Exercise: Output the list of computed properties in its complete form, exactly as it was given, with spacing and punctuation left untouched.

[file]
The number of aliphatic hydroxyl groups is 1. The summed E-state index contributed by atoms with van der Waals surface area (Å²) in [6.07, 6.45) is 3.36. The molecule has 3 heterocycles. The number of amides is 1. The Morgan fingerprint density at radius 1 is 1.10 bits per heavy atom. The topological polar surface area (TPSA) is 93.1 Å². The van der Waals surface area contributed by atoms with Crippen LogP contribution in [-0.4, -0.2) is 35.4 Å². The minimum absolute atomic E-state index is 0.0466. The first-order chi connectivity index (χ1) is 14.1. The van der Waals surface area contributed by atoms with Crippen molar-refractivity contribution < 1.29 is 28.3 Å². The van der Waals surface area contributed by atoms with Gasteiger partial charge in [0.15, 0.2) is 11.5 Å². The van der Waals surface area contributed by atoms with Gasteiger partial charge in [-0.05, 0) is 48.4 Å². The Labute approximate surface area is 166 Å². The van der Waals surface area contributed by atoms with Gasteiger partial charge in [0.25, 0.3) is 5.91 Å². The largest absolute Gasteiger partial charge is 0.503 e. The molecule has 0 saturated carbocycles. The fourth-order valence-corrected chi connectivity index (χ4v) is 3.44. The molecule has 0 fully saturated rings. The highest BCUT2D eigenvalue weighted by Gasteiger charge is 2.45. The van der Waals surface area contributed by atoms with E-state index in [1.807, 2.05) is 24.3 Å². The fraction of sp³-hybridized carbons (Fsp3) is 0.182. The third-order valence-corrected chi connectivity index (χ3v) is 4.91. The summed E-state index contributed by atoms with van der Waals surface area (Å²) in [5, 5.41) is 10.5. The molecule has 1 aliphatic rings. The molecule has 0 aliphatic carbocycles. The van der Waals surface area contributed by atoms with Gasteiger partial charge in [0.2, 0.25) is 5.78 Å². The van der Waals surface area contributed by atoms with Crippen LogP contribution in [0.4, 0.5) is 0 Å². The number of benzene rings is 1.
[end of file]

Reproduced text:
The number of aliphatic hydroxyl groups is 1. The summed E-state index contributed by atoms with van der Waals surface area (Å²) in [6.07, 6.45) is 3.36. The molecule has 3 heterocycles. The number of amides is 1. The Morgan fingerprint density at radius 1 is 1.10 bits per heavy atom. The topological polar surface area (TPSA) is 93.1 Å². The van der Waals surface area contributed by atoms with Crippen LogP contribution in [-0.4, -0.2) is 35.4 Å². The minimum absolute atomic E-state index is 0.0466. The first-order chi connectivity index (χ1) is 14.1. The van der Waals surface area contributed by atoms with Crippen molar-refractivity contribution < 1.29 is 28.3 Å². The van der Waals surface area contributed by atoms with Gasteiger partial charge in [0.15, 0.2) is 11.5 Å². The van der Waals surface area contributed by atoms with Gasteiger partial charge in [-0.05, 0) is 48.4 Å². The Labute approximate surface area is 166 Å². The van der Waals surface area contributed by atoms with Gasteiger partial charge in [0.25, 0.3) is 5.91 Å². The largest absolute Gasteiger partial charge is 0.503 e. The molecule has 0 saturated carbocycles. The fourth-order valence-corrected chi connectivity index (χ4v) is 3.44. The molecule has 0 fully saturated rings. The highest BCUT2D eigenvalue weighted by Gasteiger charge is 2.45. The van der Waals surface area contributed by atoms with E-state index in [1.807, 2.05) is 24.3 Å². The fraction of sp³-hybridized carbons (Fsp3) is 0.182. The third-order valence-corrected chi connectivity index (χ3v) is 4.91. The summed E-state index contributed by atoms with van der Waals surface area (Å²) in [5, 5.41) is 10.5. The molecule has 1 aliphatic rings. The molecule has 0 aliphatic carbocycles. The van der Waals surface area contributed by atoms with Gasteiger partial charge in [0.2, 0.25) is 5.78 Å². The van der Waals surface area contributed by atoms with Crippen LogP contribution in [0.4, 0.5) is 0 Å². The number of benzene rings is 1.